I mainly teach a range of Film Studies units including Histories of Cinema, Film Genre & Mode and Cinema and Nation the on the BA programme and Contemporary Queer Cultures on the MA programme. My own PhD was on national identity in the films of Michael Powell and Emeric Pressburger and I still have an interest in their work and in British cinema more widely. Recently I’ve been researching gay/lesbian/queer history – with particular emphasis on its relationship with cinema, film-going and film criticism. This forms part of a large project exploring how images and narratives of same-sex desire on film interact with established notions of genre .
I want my lectures to be sharp, funny and engaging. I’m passionate about the subject and I want that to come across. Our relationship with films is a story about ourselves, so I try to help students develop their own ways to articulate their responses to film. My seminars aim to be friendly spaces where students can bring their own ideas to the table and develop them. We take films seriously, but it should also be fun.
If I had to describe myself in three words I would say ‘Culture-holic Queer-Leftie Vegetarian’ (that’s possibly four). I go to the theatre avidly, Shakespeare is the one. I also try to cram in exhibitions, concerts and gigs. I’m blessed with creative, arty friends who stage inventive club nights and events that I can go to. Otherwise I’m hiking up a mountain or on a beach, probably bird-watching.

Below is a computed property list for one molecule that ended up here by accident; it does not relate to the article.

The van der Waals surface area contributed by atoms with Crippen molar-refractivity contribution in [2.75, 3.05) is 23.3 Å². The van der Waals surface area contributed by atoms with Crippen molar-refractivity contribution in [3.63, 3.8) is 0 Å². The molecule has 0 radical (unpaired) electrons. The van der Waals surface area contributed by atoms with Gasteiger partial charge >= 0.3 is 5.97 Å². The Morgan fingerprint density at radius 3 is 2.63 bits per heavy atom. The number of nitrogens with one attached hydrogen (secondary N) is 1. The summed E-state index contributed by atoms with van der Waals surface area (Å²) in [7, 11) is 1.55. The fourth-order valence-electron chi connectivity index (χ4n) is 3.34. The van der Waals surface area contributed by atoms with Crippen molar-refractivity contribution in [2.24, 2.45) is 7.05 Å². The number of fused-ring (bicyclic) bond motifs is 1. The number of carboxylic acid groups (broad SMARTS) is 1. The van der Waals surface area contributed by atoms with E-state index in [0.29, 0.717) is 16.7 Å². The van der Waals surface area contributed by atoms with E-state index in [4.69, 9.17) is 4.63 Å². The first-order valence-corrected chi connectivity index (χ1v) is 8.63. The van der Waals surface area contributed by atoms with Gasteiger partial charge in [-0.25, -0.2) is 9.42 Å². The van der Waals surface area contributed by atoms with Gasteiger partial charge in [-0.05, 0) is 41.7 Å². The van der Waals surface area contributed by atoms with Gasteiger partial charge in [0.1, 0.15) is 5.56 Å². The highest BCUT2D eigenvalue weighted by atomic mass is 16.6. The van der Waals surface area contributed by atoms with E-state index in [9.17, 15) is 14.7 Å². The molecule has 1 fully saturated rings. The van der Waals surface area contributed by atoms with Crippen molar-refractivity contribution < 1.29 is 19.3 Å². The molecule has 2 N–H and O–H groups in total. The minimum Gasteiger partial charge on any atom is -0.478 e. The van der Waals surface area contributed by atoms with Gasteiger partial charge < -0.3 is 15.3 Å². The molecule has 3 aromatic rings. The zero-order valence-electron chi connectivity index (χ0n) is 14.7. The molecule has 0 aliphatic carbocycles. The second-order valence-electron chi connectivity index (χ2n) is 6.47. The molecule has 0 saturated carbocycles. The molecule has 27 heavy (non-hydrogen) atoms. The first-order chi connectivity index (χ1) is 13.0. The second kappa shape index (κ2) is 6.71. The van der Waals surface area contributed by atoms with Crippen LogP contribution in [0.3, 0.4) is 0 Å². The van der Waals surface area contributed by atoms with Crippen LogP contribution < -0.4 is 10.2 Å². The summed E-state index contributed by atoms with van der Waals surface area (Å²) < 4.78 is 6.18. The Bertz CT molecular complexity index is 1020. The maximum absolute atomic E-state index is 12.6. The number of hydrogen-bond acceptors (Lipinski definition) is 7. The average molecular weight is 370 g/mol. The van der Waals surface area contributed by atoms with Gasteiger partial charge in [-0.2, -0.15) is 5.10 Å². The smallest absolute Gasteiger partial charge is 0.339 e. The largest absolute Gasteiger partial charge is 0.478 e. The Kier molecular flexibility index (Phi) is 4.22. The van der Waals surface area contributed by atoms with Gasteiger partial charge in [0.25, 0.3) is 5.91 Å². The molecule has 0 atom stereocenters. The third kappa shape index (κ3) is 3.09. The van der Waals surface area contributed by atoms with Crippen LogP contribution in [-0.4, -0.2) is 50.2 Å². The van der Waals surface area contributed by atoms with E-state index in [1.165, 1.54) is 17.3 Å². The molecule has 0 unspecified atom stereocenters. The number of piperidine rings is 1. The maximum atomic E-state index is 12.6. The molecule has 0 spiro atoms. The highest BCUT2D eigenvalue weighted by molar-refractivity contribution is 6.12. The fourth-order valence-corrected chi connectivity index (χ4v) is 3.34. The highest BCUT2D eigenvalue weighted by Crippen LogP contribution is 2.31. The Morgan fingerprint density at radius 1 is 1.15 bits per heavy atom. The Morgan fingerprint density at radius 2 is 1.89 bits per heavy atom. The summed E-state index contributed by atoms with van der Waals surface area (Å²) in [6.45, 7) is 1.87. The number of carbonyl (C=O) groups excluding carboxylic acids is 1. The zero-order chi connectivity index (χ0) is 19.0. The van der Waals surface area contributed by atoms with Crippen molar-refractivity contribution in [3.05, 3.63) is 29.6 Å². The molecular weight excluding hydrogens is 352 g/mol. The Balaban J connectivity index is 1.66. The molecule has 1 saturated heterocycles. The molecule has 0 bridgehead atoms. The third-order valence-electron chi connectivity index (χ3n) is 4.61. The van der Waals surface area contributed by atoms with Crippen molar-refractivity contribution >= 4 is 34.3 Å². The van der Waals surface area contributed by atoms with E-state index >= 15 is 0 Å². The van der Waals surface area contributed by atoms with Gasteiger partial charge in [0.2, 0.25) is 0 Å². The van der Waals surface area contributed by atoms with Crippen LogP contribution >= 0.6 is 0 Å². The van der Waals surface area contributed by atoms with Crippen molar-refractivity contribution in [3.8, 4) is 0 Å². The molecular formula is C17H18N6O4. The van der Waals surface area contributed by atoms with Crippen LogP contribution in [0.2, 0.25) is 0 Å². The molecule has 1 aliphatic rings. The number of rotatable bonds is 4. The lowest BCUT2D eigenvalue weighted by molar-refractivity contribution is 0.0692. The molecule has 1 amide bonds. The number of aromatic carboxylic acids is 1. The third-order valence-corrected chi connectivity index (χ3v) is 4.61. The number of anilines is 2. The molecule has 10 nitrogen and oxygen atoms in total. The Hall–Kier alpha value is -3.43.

People are envious if you say you’re a film lecturer because everyone loves films. While it is important that film students acquire the skills the 21st Century workplace demands, I hope that by exploring cinema history they will become more culturally curious and embark on their own life-long love-affairs with film. I love the idea that university nurtures critically aware, culturally sensitive and articulate citizens. William, an ex-student, once hugged me drunkenly on a dance-floor and thanked me for ‘giving him’ Ingmar Bergman. That’s why I teach.
Singling just one piece of advice is hard. Worship film? Nurture amazing friendships? Learn when to use an apostrophe? Find your own voice? (all are vital in life!)
I think my best advice would be this: be ready to embrace the entire history of cinema because film-makers have always revered their own cinematic heritage too. There is more to film culture than what’s on this week at the Odeon. Discover it.
I was a (mature) student at the University of Newcastle (English Literature with Film Studies), and stayed on there to complete my MA on British Cinema and my PhD on national identity in the films of Michael Powell and Emeric Pressburger. My PhD was examined by Professor Ian Christie (Birkbeck) and a version of it eventually found its way into my monograph on Powell and Pressburger.